“In 2008, there was a big flood in Cedar Rapids, Iowa, and my husband and I had just gotten resettled back in the house after Katrina, and we’re watching the news and I looked at him and I said, ‘Maybe we should go and help,’” Chef Sins says. She connected with some local folks to set up a community kitchen out of Knights of Columbus Hall, where she also brought in therapists and musicians to raise spirits. Chef Sins went on to do the same for several other hurricanes and floods. In 2016, there was another disastrous flood in Louisiana and by then Chef Sins had a Facebook group set up and many more connections and resources. The Fill the Needs group was able to source trailers that they loaded up with bottled water, sanitation supplies and vacuum-sealed frozen prepared meals from restaurants in New Orleans that they rethermed for thousands of people in a large civic center using crawfish boil pots. “Everybody wanted to help and so we ended up giving out over 100,000 meals in 19 days.”

Her organization took on a more formal setup after that success with a website, NGO status and a regular fundraising stream. “That was also the first time, even in all the years I had been running my restaurant, that I felt like I had earned the title of Chef,” she says. “Because when you manage a team of 50 chefs

from all of these New Orleans restaurants in a kitchen the size of a warehouse with tilt skillets and you put out 30,000 meals in a day — well, let’s just say I never in my wildest dreams would have said this would be me 10 years ago.”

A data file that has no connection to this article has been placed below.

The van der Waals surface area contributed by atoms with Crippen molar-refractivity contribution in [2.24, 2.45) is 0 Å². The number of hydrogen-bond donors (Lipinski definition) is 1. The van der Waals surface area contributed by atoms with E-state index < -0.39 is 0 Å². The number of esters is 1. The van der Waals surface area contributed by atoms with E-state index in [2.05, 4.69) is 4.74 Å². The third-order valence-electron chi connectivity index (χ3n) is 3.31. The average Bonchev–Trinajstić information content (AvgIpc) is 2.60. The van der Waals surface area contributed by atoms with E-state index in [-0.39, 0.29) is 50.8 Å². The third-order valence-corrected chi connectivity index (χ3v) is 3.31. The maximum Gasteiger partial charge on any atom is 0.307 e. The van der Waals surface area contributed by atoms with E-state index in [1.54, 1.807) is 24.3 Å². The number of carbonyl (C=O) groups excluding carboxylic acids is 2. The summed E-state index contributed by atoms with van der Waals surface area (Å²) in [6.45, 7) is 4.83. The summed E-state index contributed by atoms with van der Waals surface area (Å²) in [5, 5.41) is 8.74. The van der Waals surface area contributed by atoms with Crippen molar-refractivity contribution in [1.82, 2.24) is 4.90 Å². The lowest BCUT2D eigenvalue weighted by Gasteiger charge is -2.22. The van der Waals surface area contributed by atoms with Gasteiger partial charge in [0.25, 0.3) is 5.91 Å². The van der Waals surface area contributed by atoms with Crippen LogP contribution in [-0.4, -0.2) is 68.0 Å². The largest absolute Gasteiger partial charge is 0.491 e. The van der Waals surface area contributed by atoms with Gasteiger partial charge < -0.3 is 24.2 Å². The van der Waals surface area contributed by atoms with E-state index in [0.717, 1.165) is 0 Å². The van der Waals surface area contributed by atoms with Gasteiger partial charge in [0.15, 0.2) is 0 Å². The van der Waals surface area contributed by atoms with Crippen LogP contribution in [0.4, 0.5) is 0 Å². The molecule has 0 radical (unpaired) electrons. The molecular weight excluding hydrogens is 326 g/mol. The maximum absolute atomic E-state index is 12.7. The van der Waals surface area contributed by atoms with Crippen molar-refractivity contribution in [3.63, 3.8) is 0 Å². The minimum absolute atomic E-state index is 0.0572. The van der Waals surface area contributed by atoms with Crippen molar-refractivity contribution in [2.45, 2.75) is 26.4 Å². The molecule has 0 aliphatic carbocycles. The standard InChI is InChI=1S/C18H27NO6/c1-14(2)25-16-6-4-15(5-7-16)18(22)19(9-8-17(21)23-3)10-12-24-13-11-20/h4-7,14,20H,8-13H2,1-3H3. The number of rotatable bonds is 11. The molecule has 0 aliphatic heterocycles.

Chef Sins has won several awards for her disaster relief efforts; most recently, she was named Citizen Diplomat of the Year by Global New Orleans and she was nominated for the Woman of Purpose Award by Les Dames d’Escoffier International, a society for women in hospitality. At press time, that award had not yet been announced. Today, she continues her volunteer work while running Langois, and she loops in her communications background as host of WRBH’s “Dinner Party” FM radio show, where she interviews many local chefs and restaurateurs.

“A bland press kit bio cannot prepare you for the contagious joy, southern charm, and barefoot shenanigans of Chef Amy Sins,” her website’s About page reads, offering the perfect summation. “She’s a mischievous host and fanatical food explorer in constant motion.”

Originally published in the July/August issue of National Culinary Review. Click here to read the issue.